Accordingly he made orders directing the reinstatement of the conductors and payment to them of wages from the date of the termination of their services to the date of reinstatement. The petitioner then preferred revision petitions before the State Industrial Court. The learned Judge of the Industrial Court took the view that in the circumstances in which the orders terminating the services of the conductors were passed and having regard to the replies filed by the petitioner before the Assistant Labour Commissioner in reply to the applications Under Section 16 of the Act, the orders terminating the services of the conductors were really orders of their dismissal; that they were passed in violation of the principles of natural justice; that they were not in accordance with law; that under Item No. 3 of Schedule II of the Act an action of dismissal could not be taken against the conductors without giving them notices under Section 31 of the Act and that as this was not done the orders of dismissal were also in contravention of Section 31. On this reasoning the orders of the Assistant Labour Commissioner reinstating the conductors were upheld by the Industrial Court. The petitioner has now invoked Article 226 of the Constitution and he prays that the orders of the Assistant Labour Commissioner re- instating the conductors and the decision of the Industrial Court upholding them be quashed by the issuance of appropriate writs or directions.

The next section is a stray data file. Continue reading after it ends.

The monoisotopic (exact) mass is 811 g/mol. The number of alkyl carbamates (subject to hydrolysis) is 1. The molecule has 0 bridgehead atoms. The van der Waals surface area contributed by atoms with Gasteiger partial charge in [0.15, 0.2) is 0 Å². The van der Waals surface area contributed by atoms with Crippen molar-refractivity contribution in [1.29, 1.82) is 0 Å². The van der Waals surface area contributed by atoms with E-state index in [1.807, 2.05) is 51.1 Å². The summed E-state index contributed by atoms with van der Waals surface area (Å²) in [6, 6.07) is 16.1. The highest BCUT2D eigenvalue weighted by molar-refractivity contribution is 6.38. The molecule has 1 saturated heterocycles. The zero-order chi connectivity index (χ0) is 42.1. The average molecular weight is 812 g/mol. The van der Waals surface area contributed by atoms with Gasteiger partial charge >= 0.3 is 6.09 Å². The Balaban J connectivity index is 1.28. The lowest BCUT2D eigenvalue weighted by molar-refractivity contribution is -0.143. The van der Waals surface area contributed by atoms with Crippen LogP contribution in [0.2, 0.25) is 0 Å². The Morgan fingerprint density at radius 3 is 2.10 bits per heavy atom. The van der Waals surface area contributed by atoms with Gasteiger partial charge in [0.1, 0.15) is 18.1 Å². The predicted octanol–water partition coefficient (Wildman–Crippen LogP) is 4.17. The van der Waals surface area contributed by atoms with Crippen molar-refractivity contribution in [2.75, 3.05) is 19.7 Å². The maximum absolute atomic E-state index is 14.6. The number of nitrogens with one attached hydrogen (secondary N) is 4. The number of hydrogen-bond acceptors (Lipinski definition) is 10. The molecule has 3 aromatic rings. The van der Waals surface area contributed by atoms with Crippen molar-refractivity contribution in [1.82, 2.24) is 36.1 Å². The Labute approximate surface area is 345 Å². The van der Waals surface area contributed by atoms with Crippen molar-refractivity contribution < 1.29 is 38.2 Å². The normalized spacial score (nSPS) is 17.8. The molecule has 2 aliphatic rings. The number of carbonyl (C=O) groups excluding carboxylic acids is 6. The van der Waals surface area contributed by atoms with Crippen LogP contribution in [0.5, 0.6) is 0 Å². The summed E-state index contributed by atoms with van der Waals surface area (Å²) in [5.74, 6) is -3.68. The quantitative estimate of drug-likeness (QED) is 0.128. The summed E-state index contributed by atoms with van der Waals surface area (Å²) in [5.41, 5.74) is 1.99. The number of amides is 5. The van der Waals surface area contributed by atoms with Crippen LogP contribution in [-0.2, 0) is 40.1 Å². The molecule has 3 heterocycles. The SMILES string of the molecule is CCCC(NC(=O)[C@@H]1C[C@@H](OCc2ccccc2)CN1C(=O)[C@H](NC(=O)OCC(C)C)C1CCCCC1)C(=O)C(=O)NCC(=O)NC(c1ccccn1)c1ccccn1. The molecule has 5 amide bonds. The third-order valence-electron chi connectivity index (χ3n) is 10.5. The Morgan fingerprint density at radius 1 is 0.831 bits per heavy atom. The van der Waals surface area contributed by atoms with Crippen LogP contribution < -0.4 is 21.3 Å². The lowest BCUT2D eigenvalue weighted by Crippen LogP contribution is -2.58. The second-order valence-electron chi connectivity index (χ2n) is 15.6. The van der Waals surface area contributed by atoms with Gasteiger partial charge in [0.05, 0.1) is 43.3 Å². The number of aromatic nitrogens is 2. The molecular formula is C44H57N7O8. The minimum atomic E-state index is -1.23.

3. Shri Dharmadhikari, learned counsel appearing for the petitioner, argued that though the respondent-conductors were discharged from service because they had permitted overloading of their buses in contravention of the permits and though the petitioner in his replies to the applications under Section 16 loosely stated that the conductors had been dismissed from service, the orders discharging the conductors from service were nonetheless orders terminating their services and not orders of their dismissal from service; and that these orders were not hit either by Section 42 of the Act or by Section 31 read with entry No. 3 of Schedule II of the Act. Learned counsel placed reliance on Provincial Transport Service v. Assistant Labour Commissioner, Nagpur, 1957 Nag LJ 569, and a decision of a Division Bench of this Court in Hiralal v. The State Industrial Court, M. P. Indore, Misc. Petn. No. 374 of 1958, D/- 14-9-1959 (MP).